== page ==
You’ve decided that you want to form a company. Great! Maybe you want to form a simple C corporation, but you’ve heard something about “double taxation,” and you certainly don’t want to pay taxes twice. You’ve also heard people, in passing, mention S corporations, but you probably didn’t want to dig around in subchapter S of the Internal Revenue Code (“IRC”) to find out the benefits of an S corporation. I’m sure you’ve also heard of a Limited Liability Company (“LLC”), and some of the benefits of the LLC structure. So, which do you chose, and more importantly, why?
The C Corporation
The C Corp. is the entity that people typically think of when first investigating entity formation. The C Corp. has a lot of advantages, and some major drawbacks.
The primary advantage of a C Corp. is limited liability. This means, if the corporation is sued and there is a judgement against the corporation, as a shareholder, your personal assets are not on the line. There is a caveat to that statement: In certain cases, courts can “pierce the corporate veil” if the elements are met. This typically involves a fact pattern where the shareholder is perpetrating some type of fraud through the corporation, using the limited liability characteristic to shield the shareholder’s assets from liability while engaging in the fraud.
Many other advantages deal with taxation, an often neglected aspect of the considerations when forming a company. Shareholders only have to report income when they receive dividends, or non-dividend distributions in excess of the bases in their shares. That means, shareholders are insulated from taxation on corporate profits until those profits leave the “corporate box.”
An important aspect of a C Corp. is the fact that the highest corporate tax rate, 35%, is lower than the highest personal tax rate, 39.6% (or 43.4% if the taxpayer is subject to the 3.8% tax associated with the Affordable Care Act). This is a great characteristic for a person who wants to continually reinvest profit of the corporation back into the corporation. For someone who is looking to fund the growth of the company through reinvestment, a C Corp. structure could save nearly 10% in taxes, allowing more money to flow back to the corporation.
As mentioned, there are drawbacks to the C Corp. structure, the foremost being the dreaded “double taxation.” For example, let’s assume Corporation A has $100 in revenue and is taxed at 35%. After paying taxes, the corporation is left with $65 of profit. If the corporation has a single shareholder and distributes the $65 to the shareholder, depending on the shareholder’s income tax bracket, the shareholder could have to pay up to $15.47 in taxes on the dividend. In total, the tax paid on the corporation’s $100 revenue is $50.47. That is over a 50% tax rate when distributions are given to the shareholder.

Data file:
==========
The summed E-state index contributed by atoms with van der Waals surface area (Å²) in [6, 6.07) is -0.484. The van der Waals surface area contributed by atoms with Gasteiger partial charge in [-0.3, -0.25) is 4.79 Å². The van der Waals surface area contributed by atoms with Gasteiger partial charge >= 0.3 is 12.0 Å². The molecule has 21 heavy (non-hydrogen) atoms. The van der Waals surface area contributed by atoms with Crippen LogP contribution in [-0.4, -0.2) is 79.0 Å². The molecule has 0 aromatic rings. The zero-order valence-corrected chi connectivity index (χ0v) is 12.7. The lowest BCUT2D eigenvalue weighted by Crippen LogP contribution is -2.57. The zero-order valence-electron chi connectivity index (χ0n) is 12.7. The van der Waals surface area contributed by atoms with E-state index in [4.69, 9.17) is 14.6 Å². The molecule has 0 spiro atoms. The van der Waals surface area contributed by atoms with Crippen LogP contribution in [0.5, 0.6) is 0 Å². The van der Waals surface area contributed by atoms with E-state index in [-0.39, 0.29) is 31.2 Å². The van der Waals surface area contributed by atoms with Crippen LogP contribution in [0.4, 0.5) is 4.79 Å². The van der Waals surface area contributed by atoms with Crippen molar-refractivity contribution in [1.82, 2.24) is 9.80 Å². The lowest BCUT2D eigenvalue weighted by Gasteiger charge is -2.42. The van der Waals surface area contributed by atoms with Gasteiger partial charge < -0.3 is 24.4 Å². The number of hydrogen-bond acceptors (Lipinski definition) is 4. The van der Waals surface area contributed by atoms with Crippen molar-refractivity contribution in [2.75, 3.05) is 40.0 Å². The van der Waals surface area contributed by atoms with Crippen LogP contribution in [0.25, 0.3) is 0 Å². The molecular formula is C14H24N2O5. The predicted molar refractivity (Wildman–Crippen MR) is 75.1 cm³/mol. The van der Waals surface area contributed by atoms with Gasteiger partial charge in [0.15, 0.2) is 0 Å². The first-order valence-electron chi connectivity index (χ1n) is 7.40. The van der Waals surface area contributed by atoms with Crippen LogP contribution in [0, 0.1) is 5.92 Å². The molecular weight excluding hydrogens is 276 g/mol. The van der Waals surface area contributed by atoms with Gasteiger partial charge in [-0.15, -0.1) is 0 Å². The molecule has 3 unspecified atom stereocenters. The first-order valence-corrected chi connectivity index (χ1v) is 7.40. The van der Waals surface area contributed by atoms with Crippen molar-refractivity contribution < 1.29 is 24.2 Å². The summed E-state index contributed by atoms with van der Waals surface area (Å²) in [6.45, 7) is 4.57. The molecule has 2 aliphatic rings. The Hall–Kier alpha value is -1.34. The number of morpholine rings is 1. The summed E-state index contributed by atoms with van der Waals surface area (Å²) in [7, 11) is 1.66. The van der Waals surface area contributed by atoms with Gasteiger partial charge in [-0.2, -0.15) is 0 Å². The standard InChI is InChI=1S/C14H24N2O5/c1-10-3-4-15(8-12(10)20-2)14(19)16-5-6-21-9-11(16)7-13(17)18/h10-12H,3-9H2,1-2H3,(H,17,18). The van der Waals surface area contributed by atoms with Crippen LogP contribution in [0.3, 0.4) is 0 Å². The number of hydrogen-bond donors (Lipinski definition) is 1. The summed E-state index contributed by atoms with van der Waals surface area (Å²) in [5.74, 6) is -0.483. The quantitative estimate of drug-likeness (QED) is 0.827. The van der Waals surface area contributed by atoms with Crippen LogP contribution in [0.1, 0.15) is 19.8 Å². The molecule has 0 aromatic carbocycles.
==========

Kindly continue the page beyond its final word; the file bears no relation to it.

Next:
Obviously, a potential tax rate higher than 50% is off-putting to many, especially small business owners.
Lastly, but importantly, especially for a corporation that may acquire many capital assets, there is no preferential long-term capital gain rates. Simply, everything is taxed at the corporation’s tax rate, whether it’s an ordinary or capital asset. The disparity between a long-term capital gains rate and the corporate tax rate could be as much as 20%. This exacerbates the effects of double-taxation.
The S Corporation
An S Corp. is, in many respects, like a C Corp. In fact, an S Corp. is a C Corp. that has filed an election under subchapter S of the IRC. Unlike a C Corp. though, an S Corp. is not subject to federal taxation (with a few exceptions beyond the scope of this article). Additionally, S Corps. come with more restrictions.
Only “small business corporations” can file for S Corp. status. In order to be taxable as an S Corp. the corporation must follow these requirements:
1) The corporation cannot have more than 100 shareholders;
2) The corporation must be a “domestic” corporation;
3) The corporation may only allow individuals to be shareholders (no partnerships or corporations);
4) All shareholders must either be US citizens or US “residents” under the income tax laws; and
5) The corporation may have only one class of stock.
In lieu of double taxation, the IRC allows for S Corp. shareholders to directly report their pro-rata shares of income at their personal income tax rates. An S Corp. is referred to as a “pass-through entity” for tax purposes. This is because income passes through the corporate structure and is then taxed to the individual shareholder. Further, unlike the C Corp. that gets no benefit from long-term capital gains, because the S Corp. is a pass through entity, shareholders can take advantage of long-term capital gains rates.